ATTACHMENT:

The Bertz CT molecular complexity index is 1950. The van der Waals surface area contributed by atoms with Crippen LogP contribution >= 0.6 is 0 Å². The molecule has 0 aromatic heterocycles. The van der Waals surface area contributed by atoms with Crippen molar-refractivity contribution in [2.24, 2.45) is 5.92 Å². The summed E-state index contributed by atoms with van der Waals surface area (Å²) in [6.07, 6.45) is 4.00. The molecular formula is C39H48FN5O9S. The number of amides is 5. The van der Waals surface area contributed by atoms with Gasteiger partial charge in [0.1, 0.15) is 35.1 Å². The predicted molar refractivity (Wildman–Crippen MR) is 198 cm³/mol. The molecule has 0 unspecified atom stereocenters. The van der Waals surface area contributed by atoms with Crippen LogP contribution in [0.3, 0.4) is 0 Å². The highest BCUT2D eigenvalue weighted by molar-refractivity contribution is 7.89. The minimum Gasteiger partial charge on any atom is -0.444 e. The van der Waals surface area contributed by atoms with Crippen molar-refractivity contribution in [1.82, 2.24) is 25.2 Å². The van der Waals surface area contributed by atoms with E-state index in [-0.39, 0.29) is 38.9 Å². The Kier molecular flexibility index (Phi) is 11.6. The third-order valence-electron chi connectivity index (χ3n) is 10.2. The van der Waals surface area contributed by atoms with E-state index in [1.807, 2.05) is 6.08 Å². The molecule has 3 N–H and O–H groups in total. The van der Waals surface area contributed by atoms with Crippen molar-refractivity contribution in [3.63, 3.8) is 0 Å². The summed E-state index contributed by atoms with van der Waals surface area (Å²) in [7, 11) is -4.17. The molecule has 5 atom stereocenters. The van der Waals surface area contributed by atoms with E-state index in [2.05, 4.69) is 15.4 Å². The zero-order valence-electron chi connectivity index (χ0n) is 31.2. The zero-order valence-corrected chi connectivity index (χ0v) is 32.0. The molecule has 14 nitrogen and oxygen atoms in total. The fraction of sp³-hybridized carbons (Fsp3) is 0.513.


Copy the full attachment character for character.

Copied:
The Bertz CT molecular complexity index is 1950. The van der Waals surface area contributed by atoms with Crippen LogP contribution >= 0.6 is 0 Å². The molecule has 0 aromatic heterocycles. The van der Waals surface area contributed by atoms with Crippen molar-refractivity contribution in [2.24, 2.45) is 5.92 Å². The summed E-state index contributed by atoms with van der Waals surface area (Å²) in [6.07, 6.45) is 4.00. The molecular formula is C39H48FN5O9S. The number of amides is 5. The van der Waals surface area contributed by atoms with Gasteiger partial charge in [0.1, 0.15) is 35.1 Å². The predicted molar refractivity (Wildman–Crippen MR) is 198 cm³/mol. The molecule has 0 unspecified atom stereocenters. The van der Waals surface area contributed by atoms with Crippen LogP contribution in [0.3, 0.4) is 0 Å². The highest BCUT2D eigenvalue weighted by molar-refractivity contribution is 7.89. The minimum Gasteiger partial charge on any atom is -0.444 e. The van der Waals surface area contributed by atoms with Crippen molar-refractivity contribution in [1.82, 2.24) is 25.2 Å². The van der Waals surface area contributed by atoms with E-state index in [-0.39, 0.29) is 38.9 Å². The Kier molecular flexibility index (Phi) is 11.6. The third-order valence-electron chi connectivity index (χ3n) is 10.2. The van der Waals surface area contributed by atoms with E-state index in [1.807, 2.05) is 6.08 Å². The molecule has 3 N–H and O–H groups in total. The van der Waals surface area contributed by atoms with Crippen molar-refractivity contribution in [3.63, 3.8) is 0 Å². The summed E-state index contributed by atoms with van der Waals surface area (Å²) in [7, 11) is -4.17. The molecule has 5 atom stereocenters. The van der Waals surface area contributed by atoms with E-state index in [2.05, 4.69) is 15.4 Å². The zero-order valence-electron chi connectivity index (χ0n) is 31.2. The zero-order valence-corrected chi connectivity index (χ0v) is 32.0. The molecule has 14 nitrogen and oxygen atoms in total. The fraction of sp³-hybridized carbons (Fsp3) is 0.513.